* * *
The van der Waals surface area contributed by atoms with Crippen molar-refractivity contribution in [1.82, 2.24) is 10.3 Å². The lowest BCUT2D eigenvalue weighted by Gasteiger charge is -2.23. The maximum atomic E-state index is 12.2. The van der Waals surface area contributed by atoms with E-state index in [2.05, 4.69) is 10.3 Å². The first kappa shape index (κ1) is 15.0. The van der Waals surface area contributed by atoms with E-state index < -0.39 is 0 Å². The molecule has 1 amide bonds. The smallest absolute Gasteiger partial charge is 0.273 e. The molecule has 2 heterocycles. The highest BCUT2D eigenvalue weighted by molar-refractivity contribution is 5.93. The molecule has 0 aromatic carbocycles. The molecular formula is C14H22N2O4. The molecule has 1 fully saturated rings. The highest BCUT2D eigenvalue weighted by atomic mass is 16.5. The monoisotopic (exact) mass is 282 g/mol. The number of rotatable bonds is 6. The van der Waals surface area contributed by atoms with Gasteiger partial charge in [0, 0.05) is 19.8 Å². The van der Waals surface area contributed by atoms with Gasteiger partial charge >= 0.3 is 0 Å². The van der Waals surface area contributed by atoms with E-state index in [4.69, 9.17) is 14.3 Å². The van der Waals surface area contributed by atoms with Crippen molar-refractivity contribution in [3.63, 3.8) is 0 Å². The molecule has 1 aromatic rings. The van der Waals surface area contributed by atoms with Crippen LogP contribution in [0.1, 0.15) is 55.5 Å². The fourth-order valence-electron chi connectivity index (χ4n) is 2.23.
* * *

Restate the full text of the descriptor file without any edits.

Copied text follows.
The van der Waals surface area contributed by atoms with Crippen molar-refractivity contribution in [1.82, 2.24) is 10.3 Å². The lowest BCUT2D eigenvalue weighted by Gasteiger charge is -2.23. The maximum atomic E-state index is 12.2. The van der Waals surface area contributed by atoms with E-state index in [2.05, 4.69) is 10.3 Å². The first kappa shape index (κ1) is 15.0. The van der Waals surface area contributed by atoms with E-state index < -0.39 is 0 Å². The molecule has 1 amide bonds. The smallest absolute Gasteiger partial charge is 0.273 e. The molecule has 2 heterocycles. The highest BCUT2D eigenvalue weighted by molar-refractivity contribution is 5.93. The molecule has 0 aromatic carbocycles. The molecular formula is C14H22N2O4. The molecule has 1 fully saturated rings. The highest BCUT2D eigenvalue weighted by atomic mass is 16.5. The monoisotopic (exact) mass is 282 g/mol. The number of rotatable bonds is 6. The van der Waals surface area contributed by atoms with Gasteiger partial charge in [0, 0.05) is 19.8 Å². The van der Waals surface area contributed by atoms with Gasteiger partial charge >= 0.3 is 0 Å². The van der Waals surface area contributed by atoms with E-state index in [4.69, 9.17) is 14.3 Å². The van der Waals surface area contributed by atoms with Crippen molar-refractivity contribution in [3.63, 3.8) is 0 Å². The molecule has 1 aromatic rings. The van der Waals surface area contributed by atoms with Crippen LogP contribution in [0.1, 0.15) is 55.5 Å². The fourth-order valence-electron chi connectivity index (χ4n) is 2.23.